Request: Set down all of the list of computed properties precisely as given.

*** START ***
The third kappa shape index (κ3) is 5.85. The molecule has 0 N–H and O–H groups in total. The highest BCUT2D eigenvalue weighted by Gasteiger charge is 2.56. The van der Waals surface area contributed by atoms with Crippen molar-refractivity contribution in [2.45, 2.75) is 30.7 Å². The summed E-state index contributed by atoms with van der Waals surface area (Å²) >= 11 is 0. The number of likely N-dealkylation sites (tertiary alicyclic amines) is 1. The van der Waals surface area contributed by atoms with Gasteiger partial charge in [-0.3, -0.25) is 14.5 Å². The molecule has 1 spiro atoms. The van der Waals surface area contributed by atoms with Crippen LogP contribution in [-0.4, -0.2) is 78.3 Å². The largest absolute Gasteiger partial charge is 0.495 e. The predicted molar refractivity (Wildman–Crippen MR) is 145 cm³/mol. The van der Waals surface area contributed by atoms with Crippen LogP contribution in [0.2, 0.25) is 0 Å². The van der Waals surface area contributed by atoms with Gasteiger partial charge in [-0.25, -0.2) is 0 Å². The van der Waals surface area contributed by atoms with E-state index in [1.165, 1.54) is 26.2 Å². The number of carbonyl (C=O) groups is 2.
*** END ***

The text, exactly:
The third kappa shape index (κ3) is 5.85. The molecule has 0 N–H and O–H groups in total. The highest BCUT2D eigenvalue weighted by Gasteiger charge is 2.56. The van der Waals surface area contributed by atoms with Crippen molar-refractivity contribution in [2.45, 2.75) is 30.7 Å². The summed E-state index contributed by atoms with van der Waals surface area (Å²) >= 11 is 0. The number of likely N-dealkylation sites (tertiary alicyclic amines) is 1. The van der Waals surface area contributed by atoms with Gasteiger partial charge in [-0.3, -0.25) is 14.5 Å². The molecule has 1 spiro atoms. The van der Waals surface area contributed by atoms with Crippen LogP contribution in [-0.4, -0.2) is 78.3 Å². The largest absolute Gasteiger partial charge is 0.495 e. The predicted molar refractivity (Wildman–Crippen MR) is 145 cm³/mol. The van der Waals surface area contributed by atoms with Crippen LogP contribution in [0.2, 0.25) is 0 Å². The van der Waals surface area contributed by atoms with Gasteiger partial charge in [-0.25, -0.2) is 0 Å². The van der Waals surface area contributed by atoms with E-state index in [1.165, 1.54) is 26.2 Å². The number of carbonyl (C=O) groups is 2.